$5 million project on time

Anticipated energy efficiency from a $5 million sewer project may have an added benefit for Spring Lake Township residents.
Marie Havenga
Aug 9, 2012

Township Manager Gordon Gallagher said the energy savings could stabilize sewer rates.

The Township Board's most recent sewer increase of $24 per year for residential customers went into effect in April.

Gallagher estimates the township will save about 30 percent in electrical use by switching to variable speed pumps in all of its lift stations.

“They turn on and off gradually, and will be much more efficient,” he explained. “We believe this will assist us in holding down rates and lessen future increases.”

Gallagher said the $5 million infrastructure overhaul is ahead of schedule and about $300,000 under budget. Originally scheduled to be completed in March 2013, Gallagher said this week he expects final touches by the end of this year.

“We're moving right along,” he said. “We have not had any major complications.”

The project is being funded by a $1.2 million federal grant, a $2.6 million low-interest loan from the state, an $800,000 bond and $400,000 in sewer funds.

A total of 34 lift stations that were about 30 years old and “beyond their useful life,” according to Gallagher, are being fitted with new pumps and fittings.

“We have had two situations this summer where we had major pump failure,” Gallagher said. “We didn't realize how close to the end of useful life we were in a couple of places.”

Several stations will also be outfitted with new generators to help prevent backups in the event of power outages.

To read more of this story, see today’s print or e-edition of the Grand Haven Tribune.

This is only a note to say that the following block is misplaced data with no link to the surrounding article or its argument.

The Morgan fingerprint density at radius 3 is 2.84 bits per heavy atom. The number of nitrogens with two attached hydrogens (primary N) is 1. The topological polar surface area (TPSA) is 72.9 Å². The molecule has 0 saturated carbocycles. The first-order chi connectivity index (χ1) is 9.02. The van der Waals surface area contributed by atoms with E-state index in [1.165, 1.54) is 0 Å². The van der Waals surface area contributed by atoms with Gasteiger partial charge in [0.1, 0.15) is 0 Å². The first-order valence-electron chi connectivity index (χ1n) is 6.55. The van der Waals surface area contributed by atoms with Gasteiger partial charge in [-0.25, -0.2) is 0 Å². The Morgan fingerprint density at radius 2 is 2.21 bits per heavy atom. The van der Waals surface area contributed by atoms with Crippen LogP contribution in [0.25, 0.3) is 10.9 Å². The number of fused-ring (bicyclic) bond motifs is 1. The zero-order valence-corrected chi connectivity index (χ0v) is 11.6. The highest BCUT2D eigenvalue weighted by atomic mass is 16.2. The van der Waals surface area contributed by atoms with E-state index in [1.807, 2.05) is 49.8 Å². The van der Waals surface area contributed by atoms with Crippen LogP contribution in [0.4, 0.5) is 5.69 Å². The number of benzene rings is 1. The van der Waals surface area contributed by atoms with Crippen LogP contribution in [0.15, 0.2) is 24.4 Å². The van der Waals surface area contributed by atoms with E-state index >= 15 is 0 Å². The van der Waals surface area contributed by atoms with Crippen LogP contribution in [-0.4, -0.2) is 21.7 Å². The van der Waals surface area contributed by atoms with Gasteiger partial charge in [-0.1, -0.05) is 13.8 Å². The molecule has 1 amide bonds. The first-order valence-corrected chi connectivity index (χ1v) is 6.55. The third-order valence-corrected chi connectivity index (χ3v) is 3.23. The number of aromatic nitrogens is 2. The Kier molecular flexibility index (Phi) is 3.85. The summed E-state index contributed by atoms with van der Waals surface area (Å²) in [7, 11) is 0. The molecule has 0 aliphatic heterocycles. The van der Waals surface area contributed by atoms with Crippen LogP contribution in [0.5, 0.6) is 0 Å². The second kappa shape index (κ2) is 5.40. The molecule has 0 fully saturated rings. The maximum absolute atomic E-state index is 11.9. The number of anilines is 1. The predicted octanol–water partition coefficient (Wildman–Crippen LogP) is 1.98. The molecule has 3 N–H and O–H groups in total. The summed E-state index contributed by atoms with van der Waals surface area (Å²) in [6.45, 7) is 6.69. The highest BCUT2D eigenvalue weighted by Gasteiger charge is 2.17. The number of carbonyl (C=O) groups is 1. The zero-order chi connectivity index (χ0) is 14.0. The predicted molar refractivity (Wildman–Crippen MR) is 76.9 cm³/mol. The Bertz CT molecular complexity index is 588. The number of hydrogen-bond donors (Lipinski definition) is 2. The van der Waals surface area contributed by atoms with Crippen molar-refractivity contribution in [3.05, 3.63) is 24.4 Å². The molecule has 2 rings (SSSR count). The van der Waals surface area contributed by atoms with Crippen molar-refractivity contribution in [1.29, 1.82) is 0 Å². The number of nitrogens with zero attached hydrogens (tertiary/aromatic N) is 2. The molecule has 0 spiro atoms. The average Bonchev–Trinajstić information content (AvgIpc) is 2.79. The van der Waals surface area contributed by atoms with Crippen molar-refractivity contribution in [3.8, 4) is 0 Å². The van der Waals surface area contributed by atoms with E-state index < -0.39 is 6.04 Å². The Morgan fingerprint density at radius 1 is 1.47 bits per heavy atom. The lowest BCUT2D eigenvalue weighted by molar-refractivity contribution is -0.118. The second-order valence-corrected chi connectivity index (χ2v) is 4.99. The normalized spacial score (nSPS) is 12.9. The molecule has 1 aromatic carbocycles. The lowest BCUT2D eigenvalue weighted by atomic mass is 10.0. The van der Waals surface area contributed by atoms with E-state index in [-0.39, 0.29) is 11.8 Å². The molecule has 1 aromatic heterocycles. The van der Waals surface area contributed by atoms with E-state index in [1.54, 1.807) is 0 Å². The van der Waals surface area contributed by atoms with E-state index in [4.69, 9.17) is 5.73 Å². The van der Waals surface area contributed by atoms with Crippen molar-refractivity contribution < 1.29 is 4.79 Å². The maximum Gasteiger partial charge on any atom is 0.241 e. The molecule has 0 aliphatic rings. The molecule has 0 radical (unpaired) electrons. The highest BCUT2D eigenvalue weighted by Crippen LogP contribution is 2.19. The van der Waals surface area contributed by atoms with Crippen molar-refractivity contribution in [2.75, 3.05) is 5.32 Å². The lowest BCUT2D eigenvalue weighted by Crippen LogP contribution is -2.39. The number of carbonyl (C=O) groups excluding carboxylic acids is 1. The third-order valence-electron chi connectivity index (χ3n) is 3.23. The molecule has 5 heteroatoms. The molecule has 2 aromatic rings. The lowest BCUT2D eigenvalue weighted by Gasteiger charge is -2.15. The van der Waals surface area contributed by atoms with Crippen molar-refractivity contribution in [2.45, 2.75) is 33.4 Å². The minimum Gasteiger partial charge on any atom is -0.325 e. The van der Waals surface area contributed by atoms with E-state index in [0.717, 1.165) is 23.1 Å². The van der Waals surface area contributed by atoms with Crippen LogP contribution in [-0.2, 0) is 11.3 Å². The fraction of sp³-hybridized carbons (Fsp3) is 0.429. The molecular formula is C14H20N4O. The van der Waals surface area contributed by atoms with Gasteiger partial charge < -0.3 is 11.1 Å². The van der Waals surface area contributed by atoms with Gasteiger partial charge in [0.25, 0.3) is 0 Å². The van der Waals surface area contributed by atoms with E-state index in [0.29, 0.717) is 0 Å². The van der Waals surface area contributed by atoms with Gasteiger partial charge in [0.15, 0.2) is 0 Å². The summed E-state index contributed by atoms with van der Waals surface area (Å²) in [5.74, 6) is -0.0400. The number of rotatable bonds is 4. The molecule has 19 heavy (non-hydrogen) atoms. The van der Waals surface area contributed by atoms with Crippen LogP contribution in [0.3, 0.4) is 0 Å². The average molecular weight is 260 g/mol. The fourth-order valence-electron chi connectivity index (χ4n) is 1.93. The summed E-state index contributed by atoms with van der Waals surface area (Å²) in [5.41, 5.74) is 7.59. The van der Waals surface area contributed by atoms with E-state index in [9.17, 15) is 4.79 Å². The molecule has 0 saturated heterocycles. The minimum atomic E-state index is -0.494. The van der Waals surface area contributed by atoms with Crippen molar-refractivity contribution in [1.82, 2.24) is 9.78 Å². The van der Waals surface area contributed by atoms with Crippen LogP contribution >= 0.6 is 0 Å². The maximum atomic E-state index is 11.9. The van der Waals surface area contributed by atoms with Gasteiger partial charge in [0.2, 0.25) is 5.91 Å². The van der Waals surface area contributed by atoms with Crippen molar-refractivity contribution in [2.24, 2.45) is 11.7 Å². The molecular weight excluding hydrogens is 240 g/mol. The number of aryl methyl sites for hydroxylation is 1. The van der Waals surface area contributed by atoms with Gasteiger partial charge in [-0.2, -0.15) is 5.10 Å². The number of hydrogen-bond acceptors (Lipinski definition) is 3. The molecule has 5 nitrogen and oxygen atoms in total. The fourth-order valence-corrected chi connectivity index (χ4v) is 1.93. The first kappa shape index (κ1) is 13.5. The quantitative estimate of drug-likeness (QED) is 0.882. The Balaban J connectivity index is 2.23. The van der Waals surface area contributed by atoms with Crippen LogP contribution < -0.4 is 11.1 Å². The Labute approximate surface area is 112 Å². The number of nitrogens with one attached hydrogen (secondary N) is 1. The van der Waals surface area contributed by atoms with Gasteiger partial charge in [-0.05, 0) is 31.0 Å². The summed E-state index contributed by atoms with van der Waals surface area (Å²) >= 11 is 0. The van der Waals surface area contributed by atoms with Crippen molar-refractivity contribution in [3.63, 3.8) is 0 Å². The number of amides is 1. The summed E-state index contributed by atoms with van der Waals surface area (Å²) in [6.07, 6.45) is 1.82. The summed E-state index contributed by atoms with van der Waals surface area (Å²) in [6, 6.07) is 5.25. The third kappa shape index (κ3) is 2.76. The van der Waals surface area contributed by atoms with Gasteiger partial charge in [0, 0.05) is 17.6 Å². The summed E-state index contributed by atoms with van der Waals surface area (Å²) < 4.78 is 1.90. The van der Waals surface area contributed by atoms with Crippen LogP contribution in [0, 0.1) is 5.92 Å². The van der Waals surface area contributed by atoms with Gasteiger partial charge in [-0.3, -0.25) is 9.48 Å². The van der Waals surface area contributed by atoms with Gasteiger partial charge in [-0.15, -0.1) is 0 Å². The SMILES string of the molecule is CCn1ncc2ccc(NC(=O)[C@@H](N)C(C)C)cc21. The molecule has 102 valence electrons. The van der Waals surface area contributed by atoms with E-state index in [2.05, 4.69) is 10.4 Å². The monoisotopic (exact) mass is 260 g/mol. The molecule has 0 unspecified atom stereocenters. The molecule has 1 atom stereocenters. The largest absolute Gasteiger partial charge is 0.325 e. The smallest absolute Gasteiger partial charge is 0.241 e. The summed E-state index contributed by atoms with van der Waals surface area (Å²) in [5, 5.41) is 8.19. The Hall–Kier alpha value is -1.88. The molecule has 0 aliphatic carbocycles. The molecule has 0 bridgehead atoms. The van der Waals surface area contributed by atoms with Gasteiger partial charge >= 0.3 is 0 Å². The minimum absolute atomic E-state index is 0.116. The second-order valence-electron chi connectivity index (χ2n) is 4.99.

Comments

Tri-cities realist

Did anyone else wonder how many taxpayer dollars could have been saved by NOT sending the tax money to the fed govt, whose bureaucracy likely squandered a large portion of it, before sending it back to the state, and finally to SLT? Well Vlad probably did. So the $1.2M federal grant, likely cost taxpayers upwards of $1.5M. Why not just keep the money local? Hey there's a novel idea. And yes I realize that taxpayers throughout the country subsidized this grant. But what comes around, goes around. How many of our tax dollars have been used to subsidize similar (as well as other more dubious... think bridge to nowhere) projects around the country? I don't recall reading any section of the US Constitution that authorizes the fed govt to meddle with local sanitary sewer systems. If anyone can find that section, PLEASE let me know, thank you.
And while this may save 30% on electrical costs, it would be nice to know what portion of the total cost of operating the sewer system is comprised of electrical costs. If electrical costs comprise 10% of the total operating cost (my guess, I really have no idea, but 10% may be way high) then a savings of 3% (30% of 10%) would seem quite paltry compared to the investment. But I also understand if the equipment is at its end of life, it needs to be replaced regardless. I just wish the actual savings to the residents of SLT would be published, rather than a percentage of a percentage of the total operating cost. Perhaps I need to volunteer to be an investigative reporter for the GH Tribune. What do you think Mr. Publisher?

Zegota

Those individuals that are pushing for the dissolving of the Village of Spring Lake should consider if they wish to pay for projects such as these, and dreams that only benefit those who live outside the Village of Spring Lake. I love West Michigan and Spring Lake and I say if its not broken (Village) please do not try and fix it.
God Bless the Constitution.

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